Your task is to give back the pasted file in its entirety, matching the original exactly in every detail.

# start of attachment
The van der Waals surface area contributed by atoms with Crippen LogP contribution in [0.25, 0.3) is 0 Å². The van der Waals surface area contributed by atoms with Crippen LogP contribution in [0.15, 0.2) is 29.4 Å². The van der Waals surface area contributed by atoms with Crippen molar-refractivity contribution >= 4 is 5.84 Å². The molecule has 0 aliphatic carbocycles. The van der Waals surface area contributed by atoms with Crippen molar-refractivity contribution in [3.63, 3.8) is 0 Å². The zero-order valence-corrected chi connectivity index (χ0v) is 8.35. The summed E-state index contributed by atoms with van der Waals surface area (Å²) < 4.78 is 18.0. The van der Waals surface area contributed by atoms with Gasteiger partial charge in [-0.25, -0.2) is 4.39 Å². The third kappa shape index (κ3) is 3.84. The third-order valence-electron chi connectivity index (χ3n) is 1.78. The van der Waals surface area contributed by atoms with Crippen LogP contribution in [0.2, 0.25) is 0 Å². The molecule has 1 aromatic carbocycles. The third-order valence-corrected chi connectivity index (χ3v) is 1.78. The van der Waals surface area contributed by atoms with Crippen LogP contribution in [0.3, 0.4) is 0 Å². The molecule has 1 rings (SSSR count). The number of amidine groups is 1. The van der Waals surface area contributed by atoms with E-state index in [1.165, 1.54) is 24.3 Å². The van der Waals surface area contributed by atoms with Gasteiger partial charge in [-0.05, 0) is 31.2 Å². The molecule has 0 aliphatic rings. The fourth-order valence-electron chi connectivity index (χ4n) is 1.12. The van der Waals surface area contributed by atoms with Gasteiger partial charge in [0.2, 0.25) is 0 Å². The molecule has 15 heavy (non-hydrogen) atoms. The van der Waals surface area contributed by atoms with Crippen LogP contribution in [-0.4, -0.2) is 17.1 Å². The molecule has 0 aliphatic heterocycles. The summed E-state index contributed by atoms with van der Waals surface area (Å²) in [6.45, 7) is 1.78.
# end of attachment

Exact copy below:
The van der Waals surface area contributed by atoms with Crippen LogP contribution in [0.25, 0.3) is 0 Å². The van der Waals surface area contributed by atoms with Crippen LogP contribution in [0.15, 0.2) is 29.4 Å². The van der Waals surface area contributed by atoms with Crippen molar-refractivity contribution >= 4 is 5.84 Å². The molecule has 0 aliphatic carbocycles. The van der Waals surface area contributed by atoms with Crippen molar-refractivity contribution in [3.63, 3.8) is 0 Å². The zero-order valence-corrected chi connectivity index (χ0v) is 8.35. The summed E-state index contributed by atoms with van der Waals surface area (Å²) < 4.78 is 18.0. The van der Waals surface area contributed by atoms with Gasteiger partial charge in [-0.25, -0.2) is 4.39 Å². The third kappa shape index (κ3) is 3.84. The third-order valence-electron chi connectivity index (χ3n) is 1.78. The van der Waals surface area contributed by atoms with Crippen LogP contribution in [0.2, 0.25) is 0 Å². The molecule has 1 aromatic carbocycles. The third-order valence-corrected chi connectivity index (χ3v) is 1.78. The van der Waals surface area contributed by atoms with Crippen LogP contribution in [0.3, 0.4) is 0 Å². The molecule has 1 rings (SSSR count). The number of amidine groups is 1. The van der Waals surface area contributed by atoms with E-state index in [1.165, 1.54) is 24.3 Å². The van der Waals surface area contributed by atoms with Gasteiger partial charge in [-0.05, 0) is 31.2 Å². The molecule has 0 aliphatic rings. The fourth-order valence-electron chi connectivity index (χ4n) is 1.12. The van der Waals surface area contributed by atoms with Gasteiger partial charge in [0.2, 0.25) is 0 Å². The molecule has 15 heavy (non-hydrogen) atoms. The van der Waals surface area contributed by atoms with Crippen LogP contribution in [-0.4, -0.2) is 17.1 Å². The molecule has 0 aliphatic heterocycles. The summed E-state index contributed by atoms with van der Waals surface area (Å²) in [6.45, 7) is 1.78.